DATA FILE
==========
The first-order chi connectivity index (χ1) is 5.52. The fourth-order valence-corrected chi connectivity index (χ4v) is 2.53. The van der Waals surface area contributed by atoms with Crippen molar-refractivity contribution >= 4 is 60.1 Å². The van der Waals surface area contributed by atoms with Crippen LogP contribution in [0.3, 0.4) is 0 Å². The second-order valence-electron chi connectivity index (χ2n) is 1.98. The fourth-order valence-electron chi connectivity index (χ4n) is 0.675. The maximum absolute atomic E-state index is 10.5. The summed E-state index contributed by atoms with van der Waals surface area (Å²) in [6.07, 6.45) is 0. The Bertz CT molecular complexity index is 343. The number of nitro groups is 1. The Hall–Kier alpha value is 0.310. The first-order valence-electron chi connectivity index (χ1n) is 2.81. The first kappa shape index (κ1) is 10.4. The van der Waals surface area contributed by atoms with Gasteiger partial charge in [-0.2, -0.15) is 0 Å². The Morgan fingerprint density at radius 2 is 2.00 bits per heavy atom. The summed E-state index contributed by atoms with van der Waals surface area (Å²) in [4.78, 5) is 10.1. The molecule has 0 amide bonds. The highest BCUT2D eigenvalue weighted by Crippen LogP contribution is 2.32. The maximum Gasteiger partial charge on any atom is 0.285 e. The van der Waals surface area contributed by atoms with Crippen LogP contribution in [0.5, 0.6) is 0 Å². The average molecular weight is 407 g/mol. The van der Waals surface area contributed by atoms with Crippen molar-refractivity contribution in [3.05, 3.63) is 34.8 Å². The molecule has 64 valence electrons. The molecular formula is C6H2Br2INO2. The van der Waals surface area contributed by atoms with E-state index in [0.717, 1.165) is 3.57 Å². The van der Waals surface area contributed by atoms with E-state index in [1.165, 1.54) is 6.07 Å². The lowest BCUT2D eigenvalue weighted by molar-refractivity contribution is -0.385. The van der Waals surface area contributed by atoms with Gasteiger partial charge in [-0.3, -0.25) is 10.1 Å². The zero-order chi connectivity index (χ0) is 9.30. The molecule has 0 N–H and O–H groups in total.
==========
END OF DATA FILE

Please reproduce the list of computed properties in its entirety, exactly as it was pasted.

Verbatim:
The first-order chi connectivity index (χ1) is 5.52. The fourth-order valence-corrected chi connectivity index (χ4v) is 2.53. The van der Waals surface area contributed by atoms with Crippen molar-refractivity contribution >= 4 is 60.1 Å². The van der Waals surface area contributed by atoms with Crippen LogP contribution in [0.3, 0.4) is 0 Å². The second-order valence-electron chi connectivity index (χ2n) is 1.98. The fourth-order valence-electron chi connectivity index (χ4n) is 0.675. The maximum absolute atomic E-state index is 10.5. The summed E-state index contributed by atoms with van der Waals surface area (Å²) in [6.07, 6.45) is 0. The Bertz CT molecular complexity index is 343. The number of nitro groups is 1. The Hall–Kier alpha value is 0.310. The first-order valence-electron chi connectivity index (χ1n) is 2.81. The first kappa shape index (κ1) is 10.4. The van der Waals surface area contributed by atoms with Gasteiger partial charge in [-0.2, -0.15) is 0 Å². The Morgan fingerprint density at radius 2 is 2.00 bits per heavy atom. The summed E-state index contributed by atoms with van der Waals surface area (Å²) in [4.78, 5) is 10.1. The molecule has 0 amide bonds. The highest BCUT2D eigenvalue weighted by Crippen LogP contribution is 2.32. The maximum Gasteiger partial charge on any atom is 0.285 e. The van der Waals surface area contributed by atoms with Crippen LogP contribution in [0.5, 0.6) is 0 Å². The average molecular weight is 407 g/mol. The van der Waals surface area contributed by atoms with Crippen molar-refractivity contribution in [3.05, 3.63) is 34.8 Å². The molecule has 64 valence electrons. The molecular formula is C6H2Br2INO2. The van der Waals surface area contributed by atoms with E-state index in [0.717, 1.165) is 3.57 Å². The van der Waals surface area contributed by atoms with E-state index in [1.165, 1.54) is 6.07 Å². The lowest BCUT2D eigenvalue weighted by molar-refractivity contribution is -0.385. The van der Waals surface area contributed by atoms with Gasteiger partial charge in [-0.3, -0.25) is 10.1 Å². The zero-order chi connectivity index (χ0) is 9.30. The molecule has 0 N–H and O–H groups in total.